BofA Said to Plan Sale of $21 Billion Stake in China Construction Bank Stake

Monday, 20 Jun 2011 01:55 PM

 

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Bank of America Corp. may sell part of its $21 billion stake in China Construction Bank Corp. to bolster capital before new international standards take effect, said three people briefed on the plans.

Bank of America, the biggest U.S. lender by assets, may try to retain about half its CCB shares because it intends to remain a strategic investor in the Chinese bank, said two of the people, who declined to be identified because the plans are private. The sale may take place later this year, they said.

Selling the shares could help Bank of America raise capital to comply with tougher minimums that may be imposed by regulators as they try to prevent a repeat of the 2008 financial crisis. The Basel Committee on Banking Supervision is considering plans that may include a surcharge on the largest lenders, people briefed on those talks have said.

“The real issue for Bank of America that will start to engender confidence is some of the big capital-raising transactions planned for the second half of the year, like selling off China Construction Bank,” said Charles W. Peabody, an analyst at Portales Partners LLC. Bank of America may try to sell the whole stake and raise $10 billion in regulatory capital, said Peabody, who has a “buy” recommendation on the company.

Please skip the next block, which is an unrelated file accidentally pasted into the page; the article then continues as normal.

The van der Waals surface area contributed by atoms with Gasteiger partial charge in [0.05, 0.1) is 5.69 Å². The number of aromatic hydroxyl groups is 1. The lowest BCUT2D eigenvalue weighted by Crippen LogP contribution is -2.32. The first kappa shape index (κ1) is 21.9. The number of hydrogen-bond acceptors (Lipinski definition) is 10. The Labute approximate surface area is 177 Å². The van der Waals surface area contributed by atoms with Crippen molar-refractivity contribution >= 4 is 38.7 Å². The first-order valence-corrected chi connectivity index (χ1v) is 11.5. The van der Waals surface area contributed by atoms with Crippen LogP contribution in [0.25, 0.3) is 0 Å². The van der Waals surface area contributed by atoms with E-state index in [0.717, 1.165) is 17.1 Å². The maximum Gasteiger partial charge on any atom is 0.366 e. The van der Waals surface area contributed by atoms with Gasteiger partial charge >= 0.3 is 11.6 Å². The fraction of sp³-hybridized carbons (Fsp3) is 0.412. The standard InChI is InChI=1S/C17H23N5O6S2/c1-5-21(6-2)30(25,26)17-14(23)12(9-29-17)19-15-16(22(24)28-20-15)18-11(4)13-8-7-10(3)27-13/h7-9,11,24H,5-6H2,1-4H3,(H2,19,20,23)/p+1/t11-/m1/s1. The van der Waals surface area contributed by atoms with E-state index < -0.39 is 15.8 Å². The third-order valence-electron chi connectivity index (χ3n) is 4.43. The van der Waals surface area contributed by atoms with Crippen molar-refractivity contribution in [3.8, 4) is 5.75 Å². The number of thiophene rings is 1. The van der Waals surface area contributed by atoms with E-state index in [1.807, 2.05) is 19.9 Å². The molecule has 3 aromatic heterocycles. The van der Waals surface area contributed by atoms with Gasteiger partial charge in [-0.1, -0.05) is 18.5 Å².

Lockup Expires

Bank of America owned 25.6 billion shares of CCB valued at $21 billion as of March 31, the Charlotte, North Carolina-based lender said in a May regulatory filing. The stake equals about 10.6 percent of CCB, according to Bloomberg data. A lockup period, in which Bank of America is prohibited from selling most of its shares in Beijing-based CCB, expires in August.

“It’s a strategic relationship and it will continue to be one for a long time,” said Larry DiRita, a spokesman for the U.S. bank. Yu Baoyue, a spokesman for CCB, declined to comment.

Bank of America has been selling assets including its Balboa insurance unit, First Republic Bank and BlackRock Inc. to boost capital and focus on core clients. The firm can build capital through earnings and doesn’t need to issue stock, Chief Executive Officer Brian T. Moynihan, 51, said last week. Capital surcharges on the largest banks may crimp lending and drive off investors from financial firms, he said.

China Construction Bank, the world’s second-biggest lender by market value, had annual profit growth of 33 percent since 2007 and is forecast to increase net income by 23 percent this year to 165.9 billion yuan ($25.6 billion), according to analysts surveyed by Bloomberg.

Bank Rank

Bank of America was the second-biggest shareholder in CCB at year-end, trailing only the Chinese government’s 59 percent stake, according to Bloomberg data. Temasek Holdings Pte is the third-largest investor with a 7 percent stake.

Investors including Bank of America, Goldman Sachs Group Inc. and Royal Bank of Scotland Plc. have trimmed about $20 billion in holdings in Chinese lenders since 2009. Chinese regulators consider a single foreign holding of at least 5 percent with a lockup period of at least three years a strategic investment.

Bank of America fell 4 cents to $10.64 at 11:07 a.m. in New York Stock Exchange composite trading. The shares dropped 20 percent this year, the worst showing in the 24-company KBW Bank Index.

© Copyright 2014 Bloomberg News. All rights reserved.

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